Carolyn M. Walker

Old Blog of Carolyn M. Walker

Tuesday, February 17, 2015

Viewer's Delight: A Review of the Film "Lucy"

Lucy Movie Carolyn M Walker
*Warning: This review does contain spoiler details*
Nearly seven months after the film was turned loose in theaters in late July of 2014, I decided to enjoy this movie for the first time from the comfort of my home once it came out on DVD. However, a comfortable and relaxing experience was far from what I was in store for. This movie was action packed, gripping and left me pondering some rather deep, thought provoking notions long after the credits had finished rolling. Written and Directed by Luc Besson, producer, director and screenwriter, the concepts and themes portrayed in this film are sure to excite, thrill and stimulate the greater parts of our mind—literally.

The Story

I have been a fan of both Morgan Freeman and Scarlett Johansson for years, so the opportunity to see the two of them collaborate in a new, cutting edge, gritty and action packed film feature was a treat. Johansson plays a seemingly average woman named Lucy who falls prey to a dangerous and unpredictable drug deal gone wrong, and as a result is forced to be a packing mule where a mysteriously powerful synthetic of the drug CPH4 is implanted into her abdomen.

After a vicious beating, the implant bursts and Lucy is suddenly imbued with the true powers of the substance, essentially giving her extreme psychokinetic abilities, which only heightens as it absorbs deeper into her bloodstream. Alternately, Morgan Freeman plays the sharp professor, Dr. Norman, who has dedicated the majority of his professional career to the extensive research of quantum physics, applied mathematics, the human condition and the theories of utilizing higher brain capacities. We follow both characters simultaneously until their point of contact.

What follows thereafter is an onslaught of bloody gun fights, high-speed car chases, visually striking supernatural abilities and surges of high octane special effects, as the drug lords race to take back the goods Lucy has now decided to acquire for herself. As she consumes more of the drug, her brain capacity increases—rapidly racing toward her ultimate goal of reaching 100% brain power. Upon achieving her goal, Lucy is thrust into a strange monochrome-like space where she morphs through time itself back to the point of evolution itself, not only of the human race as it were, but the universe itself.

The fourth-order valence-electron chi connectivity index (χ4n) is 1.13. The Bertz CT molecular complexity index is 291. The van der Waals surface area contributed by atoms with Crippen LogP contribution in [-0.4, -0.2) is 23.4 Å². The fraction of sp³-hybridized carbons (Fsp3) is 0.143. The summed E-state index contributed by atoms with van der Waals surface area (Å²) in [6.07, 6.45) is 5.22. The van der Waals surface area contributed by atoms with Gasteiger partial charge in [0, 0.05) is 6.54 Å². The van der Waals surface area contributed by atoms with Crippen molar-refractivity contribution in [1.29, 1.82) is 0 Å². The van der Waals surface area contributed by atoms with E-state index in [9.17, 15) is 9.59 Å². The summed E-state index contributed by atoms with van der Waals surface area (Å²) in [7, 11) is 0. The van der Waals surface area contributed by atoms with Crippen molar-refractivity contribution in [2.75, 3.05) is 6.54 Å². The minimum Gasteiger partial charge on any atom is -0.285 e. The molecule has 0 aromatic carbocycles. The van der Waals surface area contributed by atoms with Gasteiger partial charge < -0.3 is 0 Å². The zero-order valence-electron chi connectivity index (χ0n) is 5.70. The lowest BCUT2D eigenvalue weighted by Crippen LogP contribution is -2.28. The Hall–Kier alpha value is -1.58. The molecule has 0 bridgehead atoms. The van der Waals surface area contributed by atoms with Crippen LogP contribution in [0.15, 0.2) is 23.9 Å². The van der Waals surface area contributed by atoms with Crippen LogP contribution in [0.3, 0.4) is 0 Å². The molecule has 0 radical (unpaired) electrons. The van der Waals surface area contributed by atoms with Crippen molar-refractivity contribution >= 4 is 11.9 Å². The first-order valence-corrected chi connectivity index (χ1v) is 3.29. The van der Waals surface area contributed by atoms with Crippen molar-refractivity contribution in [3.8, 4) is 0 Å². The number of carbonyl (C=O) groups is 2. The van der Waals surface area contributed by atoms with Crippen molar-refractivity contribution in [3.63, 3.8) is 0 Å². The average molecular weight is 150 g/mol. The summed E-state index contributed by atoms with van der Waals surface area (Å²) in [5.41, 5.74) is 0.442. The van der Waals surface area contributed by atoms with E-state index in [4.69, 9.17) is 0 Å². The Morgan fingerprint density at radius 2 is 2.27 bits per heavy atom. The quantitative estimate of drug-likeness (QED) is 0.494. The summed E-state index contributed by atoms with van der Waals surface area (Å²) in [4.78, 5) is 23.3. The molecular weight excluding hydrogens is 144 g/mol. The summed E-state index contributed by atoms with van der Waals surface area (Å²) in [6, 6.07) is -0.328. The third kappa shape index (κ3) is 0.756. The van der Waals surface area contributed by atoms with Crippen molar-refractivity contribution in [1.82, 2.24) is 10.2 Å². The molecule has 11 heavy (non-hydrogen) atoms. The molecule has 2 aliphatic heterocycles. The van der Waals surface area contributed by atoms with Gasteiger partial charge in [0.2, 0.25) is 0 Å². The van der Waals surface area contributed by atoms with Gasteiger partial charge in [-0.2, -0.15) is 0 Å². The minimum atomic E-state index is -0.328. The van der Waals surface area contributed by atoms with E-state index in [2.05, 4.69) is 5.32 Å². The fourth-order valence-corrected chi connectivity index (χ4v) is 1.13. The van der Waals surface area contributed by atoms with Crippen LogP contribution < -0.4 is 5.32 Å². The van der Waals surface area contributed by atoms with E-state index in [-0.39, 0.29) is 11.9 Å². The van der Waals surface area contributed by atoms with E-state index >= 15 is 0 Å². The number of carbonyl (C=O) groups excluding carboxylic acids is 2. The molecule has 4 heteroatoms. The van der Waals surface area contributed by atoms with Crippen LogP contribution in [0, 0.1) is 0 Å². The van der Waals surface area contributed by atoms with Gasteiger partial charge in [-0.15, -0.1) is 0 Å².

Human Nature

Right off the bat, we see an emphasis on human nature and the tendency toward ignorant violence which is collectively tied to the violent tendencies found in nature. A man is murdered before Lucy’s eyes, the wildlife predator makes the kill spring. As Lucy is dragged to the drug lord’s Royal Suite, we see the fear and extent of her humanity in the form of raw, ragged emotion. Later, as the drug infiltrates Lucy’s system, the changes in her are clear. At one point, she states that she no longer feels pain or desire or fear. These emotions are among the main psychological traits of humanity, of which must be sacrificed in exchange for the vast amount of universal knowledge and enhanced psyche Lucy has gained from the drug. I found this to be eloquently yet darkly portrayed.

The God Complex

The idea of utilizing more than the average belief of 10% of our brain is an intriguing one, and many a fantastical myths, hardcore hypotheses and heavy-handed theories had been drawn from this very notion. However, the story goes entirely beyond this idea, with Lucy reaching 100% capacity by the end of the film. Some have criticized the plot as becoming nonsensical by the close of the film, and I too was sadly disappointed at the indication presented with Lucy’s final “assent” to 100%. Lucy’s mental and emotional transformations were interesting, but even I found her physical transformation to be a bit over the top. 

For example, once she reached full capacity, she was able to scroll through time and space, with the ability to literally “pause” and “rewind” the passage of time as though she were operating humankind on some sort of universal DVR. Furthermore, after completely abandoning her body, effectively disappearing from the physical plane, she sends the French detective a message stating: “I am Everywhere.” To me, these elements point to the unspoken idea that Lucy had transcended into a God-like state as if she were God herself.
Regardless of the themes and elements found in this movie, I highly recommend it and found it to be extremely entertaining and worth the watch.


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